Approaches to Making Federal Highway Spending More Productive
Federal spending on highways does not correspond very well with how the roads are used. CBO examines three approaches lawmakers could consider to make highway spending more productive.
Federal spending on highways (or, synonymously, roads) totaled $46 billion in 2014, roughly a quarter of total public spending on highways. About 95 percent of that amount was spent for the construction of highways or for their improvement, expansion, and major repair, and the remainder was spent for operation and maintenance.
Recently, two factors have combined to highlight the importance of making each dollar spent on federal highway programs more productive economically. First, the federal government’s main source of funds for highways—gasoline tax revenues dedicated to the Highway Trust Fund—has been insufficient to pay for federal spending on highways. Since 2008, lawmakers have transferred about $143 billion from other sources to maintain a positive balance in the trust fund. Second, adjusted for changes in construction costs, total federal spending on highways buys less now than at any time since the early 1990s.
How Is Spending on Highways Related to Their Use and Performance?
Spending on highways does not correspond very well with how the roads are used and valued. Almost all federal spending for highways occurs through formula grants to state and local governments, and historically, less than half of the funding has been tied directly to the amount of travel on the roads. Although data from the past 20 years show that, on average, pavement quality is improving, fewer bridges have deficiencies, and highway fatalities occur less frequently, those averages mask differences between urban and rural areas and between Interstate highways and other roads, differences that sometimes are not reflected in spending. For example, even though highway travel is more concentrated on Interstates and in urban areas, and urban roads are typically in poorer condition than rural ones, the federal government and state governments typically have spent more per mile of travel for major repairs on rural roads.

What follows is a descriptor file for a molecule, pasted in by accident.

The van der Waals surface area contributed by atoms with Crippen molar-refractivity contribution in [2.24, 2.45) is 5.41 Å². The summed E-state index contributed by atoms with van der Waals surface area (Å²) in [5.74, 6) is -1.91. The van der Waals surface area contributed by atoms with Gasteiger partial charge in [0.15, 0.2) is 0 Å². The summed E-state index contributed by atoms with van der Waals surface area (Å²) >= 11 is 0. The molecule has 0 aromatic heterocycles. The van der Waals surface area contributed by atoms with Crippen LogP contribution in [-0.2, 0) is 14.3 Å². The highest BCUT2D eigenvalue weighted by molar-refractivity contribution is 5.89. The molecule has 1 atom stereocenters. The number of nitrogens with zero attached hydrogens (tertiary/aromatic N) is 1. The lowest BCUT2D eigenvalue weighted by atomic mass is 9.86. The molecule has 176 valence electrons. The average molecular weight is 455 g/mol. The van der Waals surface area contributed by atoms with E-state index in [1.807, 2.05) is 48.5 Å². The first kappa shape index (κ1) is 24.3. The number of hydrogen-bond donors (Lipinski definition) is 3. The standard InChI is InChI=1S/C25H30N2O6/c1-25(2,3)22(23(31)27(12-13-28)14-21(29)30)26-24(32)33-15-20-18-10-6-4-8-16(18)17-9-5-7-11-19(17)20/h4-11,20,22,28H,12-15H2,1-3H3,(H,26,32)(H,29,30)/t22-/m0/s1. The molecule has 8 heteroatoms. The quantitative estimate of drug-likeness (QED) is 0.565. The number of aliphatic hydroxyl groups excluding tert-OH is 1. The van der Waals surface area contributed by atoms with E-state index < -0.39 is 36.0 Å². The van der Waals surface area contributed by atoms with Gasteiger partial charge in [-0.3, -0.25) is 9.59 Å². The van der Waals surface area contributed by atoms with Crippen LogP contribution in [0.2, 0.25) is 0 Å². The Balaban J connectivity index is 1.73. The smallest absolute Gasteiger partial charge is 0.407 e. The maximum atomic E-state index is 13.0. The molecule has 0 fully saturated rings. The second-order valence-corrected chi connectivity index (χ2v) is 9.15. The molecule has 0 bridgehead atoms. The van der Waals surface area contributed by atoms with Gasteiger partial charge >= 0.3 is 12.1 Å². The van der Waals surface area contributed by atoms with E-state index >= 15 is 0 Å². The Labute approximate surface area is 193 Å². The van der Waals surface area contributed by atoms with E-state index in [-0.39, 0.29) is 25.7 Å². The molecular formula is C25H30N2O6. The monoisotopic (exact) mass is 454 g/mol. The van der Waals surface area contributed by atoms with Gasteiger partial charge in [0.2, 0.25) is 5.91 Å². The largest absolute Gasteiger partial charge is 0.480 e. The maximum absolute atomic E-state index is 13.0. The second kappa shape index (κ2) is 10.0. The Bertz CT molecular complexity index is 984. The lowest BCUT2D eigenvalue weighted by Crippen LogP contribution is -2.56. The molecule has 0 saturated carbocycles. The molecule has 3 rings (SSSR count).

Moreover, the extent to which new highways boost economic activity has generally declined over time, increasing the importance of maintaining existing capacity. Yet spending has not shifted much accordingly.
How Could Federal Spending Be More Productive?
Spending for highway infrastructure can increase economic productivity and well-being by providing benefits to businesses and households. It can increase the productivity of businesses when it reduces freight delivery costs, shortens travel times, or improves reliability. Spending for highway infrastructure can also provide benefits to households by lowering the costs for employees to commute to work; shortening commuting times and improving the reliability of commutes; improving households’ access to health care, education, and other valued services; improving the safety of travel; and reducing some of the harmful byproducts of transportation, such as pollution.
Three approaches that the Congress could consider would make highway spending more productive: